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Building a Performance Management System to Stand the Test of Time

The views expressed are those of the author and do not necessarily reflect the views of ASPA as an organization.

By Andrew Ballard
May 11, 2018

The popularity of adopting performance management systems in public institutions is well-known these days. As scholars have said in recent years, “everyone is measuring performance.” In general, we have a good idea of what it takes to adopt a performance management systems, meaning going from no system of performance information reporting and use to some system of performance information reporting and use. However, we often see cases where these well-intentioned and often successful programs fizzle out and fade away. A recent paper published by researchers at Rutgers University seeks to understand what it takes to keep these efforts alive for the long haul and how to sustain a performance system even when the winds of organizational priorities change. Below are a few key findings and how we might translate them into real sustainable performance management.

The first step to thinking about performance in the long term is acknowledging that these efforts don’t often come for free. It’s common for organizations to adopt performance and not dedicate resources solely to maintaining the various analysis and reporting routines. Rather, managers will either designate an existing staff member to pull double duty or spread responsibilities across multiple individuals in the organization. As many small and medium-sized governments are already lightly staffed, this can create a scenario where the staff is having to decide between their normal duties or dedicating the requisite time and effort to conducting meaningful performance audits. This phenomenon has been described as the “performance paradox,” as the intent of performance is to allow organizations to do more with less but in this scenario, organizations can sometimes do less with the same. It’s recommended that organizations dedicate an individual solely to the performance management process. The history of performance suggests that the investment often pays off in the long term. Otherwise, perhaps organizations without these resources may need to moderate their expectations of performance efforts and begin with one or a few small-scale initiatives to test the waters.

Secondly, again thinking about resource dedication, is be wary of white-glove performance software solutions that come jam-packed with pre-designed measures. The first cause for alarm should be the lack of evidence suggesting performance-specific software results in any better outcomes than just using your existing platforms. CitiStat in Baltimore, TransitStat in Cleveland and countless other highly regarded performance systems started with excel and many have stuck with it. Additionally, there are countless free data analysis tools and visualization services that can do the same things as subscription-based performance software. Perhaps more importantly, though, is the tendency to fit your own operations into pre-designed indicators either used by these software tools or other organizations. Benchmarking is indeed a useful practice, but it’s preferable that you design your own measures that speak to the nuances of your own organization. Not only will these measures likely be more relevant in the long term but one of the fundamental exercises of any performance system is measure creation which involves thinking critically about how you do what you do. Stick to the SMART (Specific, Measurable, Aggressive yet Attainable, Results-Oriented, Time-bound) model and you won’t be one of the many subjects in the Rutgers paper who said: “Well, our indicators don’t really measure what we do.”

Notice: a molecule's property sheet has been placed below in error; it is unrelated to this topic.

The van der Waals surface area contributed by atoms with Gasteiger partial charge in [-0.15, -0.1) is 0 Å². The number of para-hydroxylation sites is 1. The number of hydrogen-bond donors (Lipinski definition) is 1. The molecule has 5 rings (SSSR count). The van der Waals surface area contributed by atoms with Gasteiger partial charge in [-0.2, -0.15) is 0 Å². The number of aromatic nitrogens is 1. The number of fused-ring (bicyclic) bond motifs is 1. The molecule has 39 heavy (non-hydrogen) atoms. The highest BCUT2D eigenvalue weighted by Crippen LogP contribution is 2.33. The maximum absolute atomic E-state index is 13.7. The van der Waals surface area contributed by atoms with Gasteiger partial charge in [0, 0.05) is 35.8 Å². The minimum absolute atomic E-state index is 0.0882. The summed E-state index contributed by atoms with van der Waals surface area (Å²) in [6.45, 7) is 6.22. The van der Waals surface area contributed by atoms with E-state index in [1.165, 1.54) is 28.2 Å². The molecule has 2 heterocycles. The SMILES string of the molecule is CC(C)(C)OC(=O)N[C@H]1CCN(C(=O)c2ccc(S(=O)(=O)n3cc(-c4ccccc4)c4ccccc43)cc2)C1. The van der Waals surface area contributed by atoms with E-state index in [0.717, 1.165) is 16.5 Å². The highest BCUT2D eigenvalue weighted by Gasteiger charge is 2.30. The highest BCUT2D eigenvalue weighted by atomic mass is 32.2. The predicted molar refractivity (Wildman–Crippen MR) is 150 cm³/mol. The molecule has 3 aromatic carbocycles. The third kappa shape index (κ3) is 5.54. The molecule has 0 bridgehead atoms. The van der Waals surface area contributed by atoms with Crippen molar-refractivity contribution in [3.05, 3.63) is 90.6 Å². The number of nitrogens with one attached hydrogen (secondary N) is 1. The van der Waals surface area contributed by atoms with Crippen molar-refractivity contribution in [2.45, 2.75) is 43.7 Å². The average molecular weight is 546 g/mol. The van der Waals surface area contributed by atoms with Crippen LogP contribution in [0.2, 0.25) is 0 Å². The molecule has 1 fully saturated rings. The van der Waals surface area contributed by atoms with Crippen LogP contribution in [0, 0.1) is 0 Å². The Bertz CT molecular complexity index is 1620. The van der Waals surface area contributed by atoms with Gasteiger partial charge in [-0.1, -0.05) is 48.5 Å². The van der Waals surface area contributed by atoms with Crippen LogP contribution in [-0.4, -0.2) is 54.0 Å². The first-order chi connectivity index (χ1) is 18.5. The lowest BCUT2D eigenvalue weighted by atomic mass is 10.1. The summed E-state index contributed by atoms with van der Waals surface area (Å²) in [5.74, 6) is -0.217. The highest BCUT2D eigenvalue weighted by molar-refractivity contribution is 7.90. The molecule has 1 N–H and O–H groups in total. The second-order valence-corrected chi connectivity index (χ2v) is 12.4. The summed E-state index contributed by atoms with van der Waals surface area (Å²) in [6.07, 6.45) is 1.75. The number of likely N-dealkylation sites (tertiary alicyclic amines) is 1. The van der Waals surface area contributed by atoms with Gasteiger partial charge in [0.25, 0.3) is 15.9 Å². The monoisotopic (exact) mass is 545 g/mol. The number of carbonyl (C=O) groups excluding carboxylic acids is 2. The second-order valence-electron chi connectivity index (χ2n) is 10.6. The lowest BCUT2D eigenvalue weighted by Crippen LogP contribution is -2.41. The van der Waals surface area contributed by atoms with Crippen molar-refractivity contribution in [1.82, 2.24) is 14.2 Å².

Finally, the sooner you transition from a top-down performance system to a bottom-up style the better. This might seem to run contrary to popular belief that a strong executive leader is needed for such an endeavor. However, this suggestion doesn’t deny the importance of a strong executive to kick-start the performance system. Often there needs to be such a catalyst to initiate organizational change. The problems arise when the executive leaves. By many accounts, the CitiStat program in Baltimore is a shadow of its former self. Much the same can be said for StateStat in Maryland. What is the common thread? O’Malley left and the new executive didn’t want to live in his shadow. In Cleveland on the other hand, the system that Gail Fisk started is still thriving now that Gail Fisk is gone. Why? Because the various operational units had junior performance analysts embedded in them for years who then slowly began working their way up in the organization. Now, many of the mid-managers in the Cleveland Regional Transit Authority came through the performance program and have created a unique culture of data and accountability that has withstood the storm of leadership transition. Importantly, this does not suggest strong leadership is not important. Instead, it suggests that a robust performance management program should mature such that it informs the overall culture of the organization. This way, there will be a demand for such practices regardless of who is running the place.

Author: Andrew Ballard is a research fellow at the Rutgers University School of Public Affairs and Administration who specializes in the implementation of performance management in government and study of performance data interpretation. He is also Managing Director of the National Center for Public Performance. Andrew received his Ph.D. in Public Administration in 2018 from Rutgers University.

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